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Reading suggestions for book clubs or discussion groups, from meetings of the North Carolina State University CVM Readers Group. Book links are to Amazon, paperback edition where available.

Fall 2003: Susan D. Jones, Valuing Animals: Veterinarians and Their Patients in Modern America, Johns Hopkins University Press, December 2002, (Non-fiction). Jones is a veterinarian and a historian. This book is the second in the Johns Hopkins Press "Animals, History, Culture" series edited by Harriet Ritvo.

Winter 2003-2004: Yann Martel, Life of Pi, Harvest Books (paperback), May 2003 (Fiction).

Fall 2004: We recommend The Tears of the Cheetah: And Other Tales from the Genetic Frontier, by Stephen J. O'Brien, as an excellent way to engage students, vet techs, faculty from across the disciplines, and others in a lively and wide-ranging discussion. Veterinarians and vet techs play an important role in many of O'Brien's tales.

Winter 2004-2005: We read poems and stories on an introspective, mid-winter theme, Looking at who we are, how we see ourselves, and how our clients see us. We began with quotes from William Carlos Williams and Sir William Osler:

"When they ask me, as of late they frequently do, how I have for so many years continued an equal interest in medicine and the poem, I reply that they amount for me to nearly the same thing."

— William Carlos Williams 1883-1963 (Physician and poet)

Quoted by Peter Kussin, MD, Associate Clinical Professor in the Duke University Department of Medicine's Division of Pulmonary and Critical Care Medicine, in his introduction to the Duke Center for the Study of Medical Ethics and Humanities Vital Lines, Vital Signs: A Conference on Poetry and Medicine April 23-25, 2004

" While medicine is to be your vocation or calling, see to it that you have also an avocation – some intellectual pastime which may serve to keep you in touch with the world of art, of science, or of letters. Begin at once the cultivation of some interest other than the purely professional. The difficulty is in a selection and the choice will be different according to your tastes and training. No matter what it is, have an outside hobby. For the hardworking medical student, it is easier perhaps to keep up an interest in literature. Let each subject in your year’s work have a corresponding outside author. When tired of anatomy refresh your minds with Oliver Wendell Holmes; after a worrying subject in physiology, turn to the great idealists, to Shelley or to Keats, for consolation. When chemistry distresses your soul, seek peace in the great pacifier, Shakespeare. Ten minutes with Montaigne will lighten the burden."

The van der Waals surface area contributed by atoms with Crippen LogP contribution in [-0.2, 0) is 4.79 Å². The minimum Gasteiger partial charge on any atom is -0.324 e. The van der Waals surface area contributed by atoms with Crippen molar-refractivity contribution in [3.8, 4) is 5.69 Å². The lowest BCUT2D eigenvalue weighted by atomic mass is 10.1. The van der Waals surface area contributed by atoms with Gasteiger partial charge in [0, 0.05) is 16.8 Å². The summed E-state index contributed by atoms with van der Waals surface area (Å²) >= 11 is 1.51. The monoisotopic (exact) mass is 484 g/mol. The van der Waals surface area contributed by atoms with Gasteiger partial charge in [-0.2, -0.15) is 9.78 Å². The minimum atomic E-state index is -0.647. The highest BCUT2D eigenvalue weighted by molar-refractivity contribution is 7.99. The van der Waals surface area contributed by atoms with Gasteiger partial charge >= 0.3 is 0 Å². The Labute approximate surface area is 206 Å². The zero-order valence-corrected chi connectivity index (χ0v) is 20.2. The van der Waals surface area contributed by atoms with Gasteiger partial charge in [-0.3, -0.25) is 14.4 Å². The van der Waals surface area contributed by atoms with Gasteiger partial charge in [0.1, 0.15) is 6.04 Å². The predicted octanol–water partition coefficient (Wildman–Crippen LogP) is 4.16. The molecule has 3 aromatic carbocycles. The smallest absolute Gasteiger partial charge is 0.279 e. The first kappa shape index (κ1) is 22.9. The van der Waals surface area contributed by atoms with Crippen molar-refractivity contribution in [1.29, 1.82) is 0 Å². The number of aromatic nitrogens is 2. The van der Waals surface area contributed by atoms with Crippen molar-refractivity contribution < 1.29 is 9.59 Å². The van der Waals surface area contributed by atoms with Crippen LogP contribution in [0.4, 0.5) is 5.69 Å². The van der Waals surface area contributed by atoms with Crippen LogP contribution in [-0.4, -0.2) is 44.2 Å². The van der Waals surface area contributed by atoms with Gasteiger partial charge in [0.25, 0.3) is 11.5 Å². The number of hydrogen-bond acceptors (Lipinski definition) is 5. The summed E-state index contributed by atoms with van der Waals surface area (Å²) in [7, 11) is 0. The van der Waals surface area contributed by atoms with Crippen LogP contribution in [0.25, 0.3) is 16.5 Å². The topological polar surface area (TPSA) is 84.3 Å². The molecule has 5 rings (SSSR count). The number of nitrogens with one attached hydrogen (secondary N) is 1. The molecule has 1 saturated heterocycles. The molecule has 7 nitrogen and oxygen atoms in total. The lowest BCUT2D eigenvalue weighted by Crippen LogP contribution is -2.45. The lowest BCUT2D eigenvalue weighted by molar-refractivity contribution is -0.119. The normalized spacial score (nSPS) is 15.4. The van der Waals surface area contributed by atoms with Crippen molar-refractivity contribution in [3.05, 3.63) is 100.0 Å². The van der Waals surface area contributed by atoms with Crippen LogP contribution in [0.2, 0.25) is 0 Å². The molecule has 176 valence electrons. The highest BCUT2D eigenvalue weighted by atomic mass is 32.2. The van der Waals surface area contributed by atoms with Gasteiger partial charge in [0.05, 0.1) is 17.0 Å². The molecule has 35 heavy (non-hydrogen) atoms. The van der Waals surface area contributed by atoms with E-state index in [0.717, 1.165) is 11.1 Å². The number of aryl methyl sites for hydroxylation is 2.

— Sir William Osler 1849-1919 (Physician, writer and educator)

Readings below are listed in the order followed in our discussion.

Poems: "Talking to the Family" by John Stone (in the Richard Reynolds and John Stone anthology, On Doctoring. Free Press, 2001)

Short story: "The Diagnosis", by Ian McEwan, in The New Yorker, 80:40, 20 & 27 December 2004: 116-129 (excerpt from the novel Saturday)

Poems:"Fellini the Cat" and "Widow" by Molly Peacock; "May" by Bruce Weigl; "One Down - Three to Go" by Jananne Mathison (North Carolina State University - Class of 2007)

Short story: "Mrs. Beck's Cat", Chapter 17, All Things Wise and Wonderful, by James Herriott

Poem: "Beau: Golden Retrievals" by Mark Doty


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